Last summer, Kingstonians were tempted with a fresh, new dining establishment whose angle was “seafood shack meets Baja Mexico”. From Tim Pater, the man who made le Chien Noir, Atomica and Harper’s Burger Bar irresistible destinations on the local culinary map comes Dianne’s Fishbar Restaurant. Dianne’s is located kitty-corner to the Prince George Hotel in the former long-standing home of Stoney’s, and more recently, the short-lived downtown experiment that was the Pasta Shelf. Conceptually, a fishbar seems like a logical fit for this historic downtown property, as it’s mere steps away from Kingston’s waterfront and a bustling tourist hub.
After successfully avoiding Dianne’s all summer long, we finally took the plunge knowing that she’d found her sea legs. From the curb, Dianne’s presents a wrap-around patio that offers fantastic views of Ontario Street, and front row seating for the Summer’s main events such as Canada Day, Buskers, and so on. Upon entry, diners are met with a mermaid painted on the wall, chunky industrial fixtures and modestly posh decor that has a certain ship-like feel. There are ample windows brimming with natural light if you end up here during the day, and save for the flat screen, Dianne’s is romantically lit for intimate date nights. Unlike Harper’s, Dianne’s boasts a full bar area with seating, which doubles as the serving window, making it a busy hub of activity during meal service. Did I mention that they have over 24 varieties of tequila for you to sample?
For the uninitiated, Dianne’s menu could easily be considered overwhelming, but the diverse selection is a real plus. With separate yet similar lunch and dinner menus, there’s more than enough to tempt you, even if you don’t consider yourself crazy about fish. In fact, before we’d even stepped foot inside Dianne’s, we were already planning our second and third visits to ensure that we could sample all of the fare that caught our eye.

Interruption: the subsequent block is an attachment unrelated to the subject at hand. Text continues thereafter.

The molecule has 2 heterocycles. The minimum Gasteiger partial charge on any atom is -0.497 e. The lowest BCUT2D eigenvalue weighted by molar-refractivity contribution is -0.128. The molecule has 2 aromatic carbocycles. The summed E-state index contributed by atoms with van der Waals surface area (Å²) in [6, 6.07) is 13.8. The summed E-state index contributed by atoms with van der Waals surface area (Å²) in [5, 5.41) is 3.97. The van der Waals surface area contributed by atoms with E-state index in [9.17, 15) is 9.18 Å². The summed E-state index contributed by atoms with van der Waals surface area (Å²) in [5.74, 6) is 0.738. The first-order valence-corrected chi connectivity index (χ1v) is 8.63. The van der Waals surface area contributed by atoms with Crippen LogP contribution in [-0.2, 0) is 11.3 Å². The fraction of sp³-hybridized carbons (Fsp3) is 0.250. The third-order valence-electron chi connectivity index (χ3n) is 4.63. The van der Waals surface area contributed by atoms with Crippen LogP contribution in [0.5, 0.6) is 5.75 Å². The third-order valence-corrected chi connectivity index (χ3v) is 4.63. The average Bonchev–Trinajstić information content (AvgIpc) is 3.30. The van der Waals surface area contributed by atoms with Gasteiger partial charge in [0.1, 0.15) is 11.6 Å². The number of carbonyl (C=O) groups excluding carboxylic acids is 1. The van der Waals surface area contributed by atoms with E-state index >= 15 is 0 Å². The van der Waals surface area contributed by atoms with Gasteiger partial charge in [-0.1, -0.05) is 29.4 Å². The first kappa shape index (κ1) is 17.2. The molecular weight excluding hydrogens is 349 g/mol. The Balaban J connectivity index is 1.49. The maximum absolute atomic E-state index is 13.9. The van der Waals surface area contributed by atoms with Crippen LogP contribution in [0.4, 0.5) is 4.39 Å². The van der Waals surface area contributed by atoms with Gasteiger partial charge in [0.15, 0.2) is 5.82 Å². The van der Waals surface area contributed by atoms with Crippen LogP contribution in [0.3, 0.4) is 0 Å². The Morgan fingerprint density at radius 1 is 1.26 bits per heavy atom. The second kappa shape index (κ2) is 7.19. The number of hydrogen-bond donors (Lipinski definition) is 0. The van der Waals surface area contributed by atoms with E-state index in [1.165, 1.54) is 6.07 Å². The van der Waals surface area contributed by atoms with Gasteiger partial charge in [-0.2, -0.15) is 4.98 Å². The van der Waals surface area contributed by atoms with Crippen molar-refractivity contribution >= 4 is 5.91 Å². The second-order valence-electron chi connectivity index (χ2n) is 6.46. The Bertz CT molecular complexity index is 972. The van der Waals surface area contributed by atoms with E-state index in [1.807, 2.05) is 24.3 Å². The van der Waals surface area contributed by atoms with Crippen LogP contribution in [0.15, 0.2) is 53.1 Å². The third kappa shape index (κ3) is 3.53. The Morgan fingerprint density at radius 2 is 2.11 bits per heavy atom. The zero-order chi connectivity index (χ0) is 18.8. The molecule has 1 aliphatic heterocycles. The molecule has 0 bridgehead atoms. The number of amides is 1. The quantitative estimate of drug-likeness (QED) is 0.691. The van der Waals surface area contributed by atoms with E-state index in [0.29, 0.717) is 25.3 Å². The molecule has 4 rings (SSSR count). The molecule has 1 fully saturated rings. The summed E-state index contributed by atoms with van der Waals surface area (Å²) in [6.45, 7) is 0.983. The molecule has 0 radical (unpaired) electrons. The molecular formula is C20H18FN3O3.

Dinners during the supper hour are met with freshly baked rolls, topped with coarse salt and a side of butter. Properly firm on the outside, while being soft and light on the inside. The coarse salt sprinkled on top lent a surprising wow-factor to this free starter. Moving on, the caesar salad ($8) is composed of little gem lettuce, lemon-parmesan croutons, ‘seed to sausage’ bacon and house dressing. I was definitely satisfied with the portion size, price and flavour, although I would have preferred slightly less lemon and more garlic. Next up is the mixta ($9), which is arugula tossed with tomato, avocado, green beans, radish, corn, queso fresco, toasted pepitas and mostaza vinaigrette. Again, a great combination of flavours and portion size. I would be remiss if I did not comment on the lovely bowls Dianne’s salads are served in. They really drive home the quaint coastal atmosphere. We also sampled the fresh oysters, while the selection varies based on what’s in season and otherwise available. Other noteworthy apps include: spicy fried Rhode Island calamari, a selection of steamed PEI mussels, seafood, poutine, Dianne’s Down East Fish Cowder, and three varieties of ceviche, their so-called specialty.